At this point, I frequently will export a sample of the image to a Golem tile, so that I can load it into the game and see how it looks. If I need to make adjustments, I do so. Here is the result, overlaying a deep brownish red shade for the dirt and a fairly bright green for the grass:

As you can see, I've livened up the green of the grass and deepened the brown of the dirt. The desired appearance should fit the theme and mood of a level. In Golem, I like bright and vibrant colors and an almost cartoony appearance for the landscape graphics. For other games, you might instead desire to mute the colors, dampen things down a bit to accentuate the objects in the world rather than the background. It's a choice that must be made per-game and even per-level. At this point, I like to create a quick throwaway composite of the two terrain types, to see how they are going to appear together as tiles.

First, create a new image, then copy the dirt texture in and flatten it. Then copy in the grass texture as a new layer on top. Finally, use the erase tool to erase portions of the top grass layer, to reveal the dirt layer beneath. The Gimp provides a number of random-scattering type brushes, and it is possible also to create your own brushes, to give rough, speckled erase patterns and sort of randomize things a bit, rather than the smooth erasure patterns that standard round brushes give. Use 'em for more interesting results. This test composite image will give you a good idea of what the terrain types will look like next to each other, and help you to decide whether you need to go back and edit the colors some more. Do so as needed until you get a good appearance. It might take several tries, or it might not. It all depends--on luck, usually. Here is the composite test I made for our grass and dirt:

Once you have textures you can live with, it is time to make them seamless. The Gimp provides a filter in the Filter->Map menu called Make Seamless that can make a tile seamless algorithmically, but I almost never use it. I prefer to do the seamless editing by hand, so that I can do some other simple editing tasks to improve the overall appearance of the texture at the same time. My method of making a texture seamless is very similar to how I created the composite above.

First, go to the Layers, Channels and Paths dialog and right click on the background layer. In the menu, select Duplicate Layer to make a copy of the layer. Then, select the new layer (if not already selected), right click on the image and go to Image->Transforms->Offset. A dialog will pop-up asking how much to offset the image by. A handy-dandy button is provided to offset the image by 1/2 in each dimension. Click it (or enter half the image dimensions in the boxes by hand), then click OK, and the duplicate layer of your texture will now be offset, showing the visible seams that would occur at the edges.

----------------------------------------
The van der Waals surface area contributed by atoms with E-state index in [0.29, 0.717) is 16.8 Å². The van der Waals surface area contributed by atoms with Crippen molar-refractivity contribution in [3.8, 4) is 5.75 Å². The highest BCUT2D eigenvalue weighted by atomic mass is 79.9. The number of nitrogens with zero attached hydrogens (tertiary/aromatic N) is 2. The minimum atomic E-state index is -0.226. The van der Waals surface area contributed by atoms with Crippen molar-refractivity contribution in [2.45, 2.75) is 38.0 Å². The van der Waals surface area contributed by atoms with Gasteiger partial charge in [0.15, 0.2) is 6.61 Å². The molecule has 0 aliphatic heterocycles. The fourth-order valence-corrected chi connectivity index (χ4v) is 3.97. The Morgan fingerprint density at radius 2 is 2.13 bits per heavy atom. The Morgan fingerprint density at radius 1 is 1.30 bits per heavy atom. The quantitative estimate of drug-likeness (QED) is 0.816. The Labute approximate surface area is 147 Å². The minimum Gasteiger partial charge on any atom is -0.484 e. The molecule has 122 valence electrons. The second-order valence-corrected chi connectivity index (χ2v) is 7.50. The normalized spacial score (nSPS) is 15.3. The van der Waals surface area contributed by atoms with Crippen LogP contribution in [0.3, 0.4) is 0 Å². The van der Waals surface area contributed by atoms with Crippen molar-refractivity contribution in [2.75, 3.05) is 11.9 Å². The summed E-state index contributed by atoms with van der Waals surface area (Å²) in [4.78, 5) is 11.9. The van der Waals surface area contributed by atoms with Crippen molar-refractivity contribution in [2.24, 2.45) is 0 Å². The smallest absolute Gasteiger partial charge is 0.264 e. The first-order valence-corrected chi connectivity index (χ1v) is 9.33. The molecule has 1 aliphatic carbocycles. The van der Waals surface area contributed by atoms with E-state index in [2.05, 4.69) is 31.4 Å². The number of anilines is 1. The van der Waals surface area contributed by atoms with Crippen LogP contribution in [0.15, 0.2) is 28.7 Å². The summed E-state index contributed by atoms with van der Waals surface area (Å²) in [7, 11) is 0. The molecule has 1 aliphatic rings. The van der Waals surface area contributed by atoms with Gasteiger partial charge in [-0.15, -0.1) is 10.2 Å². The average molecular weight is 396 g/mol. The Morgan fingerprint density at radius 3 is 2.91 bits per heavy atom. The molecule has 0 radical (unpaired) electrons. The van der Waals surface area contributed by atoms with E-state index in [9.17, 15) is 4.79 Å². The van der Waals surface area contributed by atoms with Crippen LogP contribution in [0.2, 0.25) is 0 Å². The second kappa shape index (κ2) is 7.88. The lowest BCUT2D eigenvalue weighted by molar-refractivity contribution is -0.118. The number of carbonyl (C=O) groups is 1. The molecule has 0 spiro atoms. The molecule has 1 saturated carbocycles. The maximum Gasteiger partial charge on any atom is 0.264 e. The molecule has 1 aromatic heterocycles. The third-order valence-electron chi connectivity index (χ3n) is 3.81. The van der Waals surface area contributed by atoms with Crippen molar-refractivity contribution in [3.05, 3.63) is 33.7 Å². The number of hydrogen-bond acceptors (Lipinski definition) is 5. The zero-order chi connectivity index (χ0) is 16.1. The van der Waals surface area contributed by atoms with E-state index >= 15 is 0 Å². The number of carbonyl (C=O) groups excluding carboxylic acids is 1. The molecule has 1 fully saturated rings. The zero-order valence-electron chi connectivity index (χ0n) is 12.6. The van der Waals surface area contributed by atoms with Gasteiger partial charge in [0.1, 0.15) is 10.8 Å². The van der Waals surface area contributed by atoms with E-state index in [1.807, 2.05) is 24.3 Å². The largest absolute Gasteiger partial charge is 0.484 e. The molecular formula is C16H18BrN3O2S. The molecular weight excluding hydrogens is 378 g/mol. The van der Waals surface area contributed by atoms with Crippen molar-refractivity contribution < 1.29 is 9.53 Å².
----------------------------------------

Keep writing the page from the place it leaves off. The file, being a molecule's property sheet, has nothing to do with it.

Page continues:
Once you have offset your top layer, select the Erase tool and a brush (round, soft-edge ones work well) and proceed to selectively erase the seams on the top layer, to reveal the un-offset layer beneath. Now is also a good time to try to erase out any obvious, contrasting bright or dark spots within the texture, and try to even out the overall brightness of the texture as best you can. Also, try to eliminate any obvious outstanding features that will aggravate the repetitive appearance when the texture is tiled. This process can take some few tries to get it to look right. I will usually periodically export a tile to load in the game and check the appearance, and pinpoint features that look bad. It's a trial-and-error process. On a noisy texture such as the grass, it may be difficult to make out the seams, so it may not be strictly necessary to perform the make-seamless step on such textures, but I do it anyway as you never really know when a seam might pop-up in the game and look like total ass. Here are the seamless textures:

Typically, I will expand this process to include snips from various portions of a high-res image, and construct a set with several variations, which can be randomly selected by the map builder to decrease the tiled appearance that occurs when one tile is repeated over and over. Try to choose all of your texture snips from the same image, or from images that are very similar, to ensure that the appearance between tiles does not vary too greatly. To ensure that all textures of a type will tile together correctly, select one of the tiles to act as a sort of base. Copy this texture and paste it on top of one of the other tiles, then use the erase tool to remove the center portions of the pasted tile, revealing the center portions of the bottom tile. Do not erase the edges. This results in tiles that have different centers but the same edges, ensuring that they can tile seamlessly together. Be careful to choose a tile with edges that are fairly non-descript; ie, that they have few distinguishing features that will show up and look bad when repeated. It may take a little work and patience, but it is necessary to avoid the evil repetition that critics will love to point out to you. (Trust me on this; they will point it out.)

We now have a couple sets of tiling textures, but they're a little boring, don't you think? It's just grass and dirt; no small stones, no flowers in the grass, no mushrooms, nothing. So, let's add a little bit of detail to some of these tiles. This is a process I will perform to expand the variations accessible to the map builder, to further decrease the tiled appearance and give interesting visual variety. First, I need to delve again into my vast archive of photographs for some interesting details. In the case of the grass, I am looking mainly for flowers and such. If you have a digital camera, take it out into the fields and take some snapshots of wildflowers, flower beds, dandelions in the front yard, etc... Again, try to fit these details into the theme of your tileset. Is it meant to be a badlands set? Then use lots of photos of bones and skulls, withered plants, dead leaves, etc... choose the details to fit the mood. But for this bright, lush grass tileset, flowers it is. Find a good flowery field or individual flower you like, and crop it out, something like this: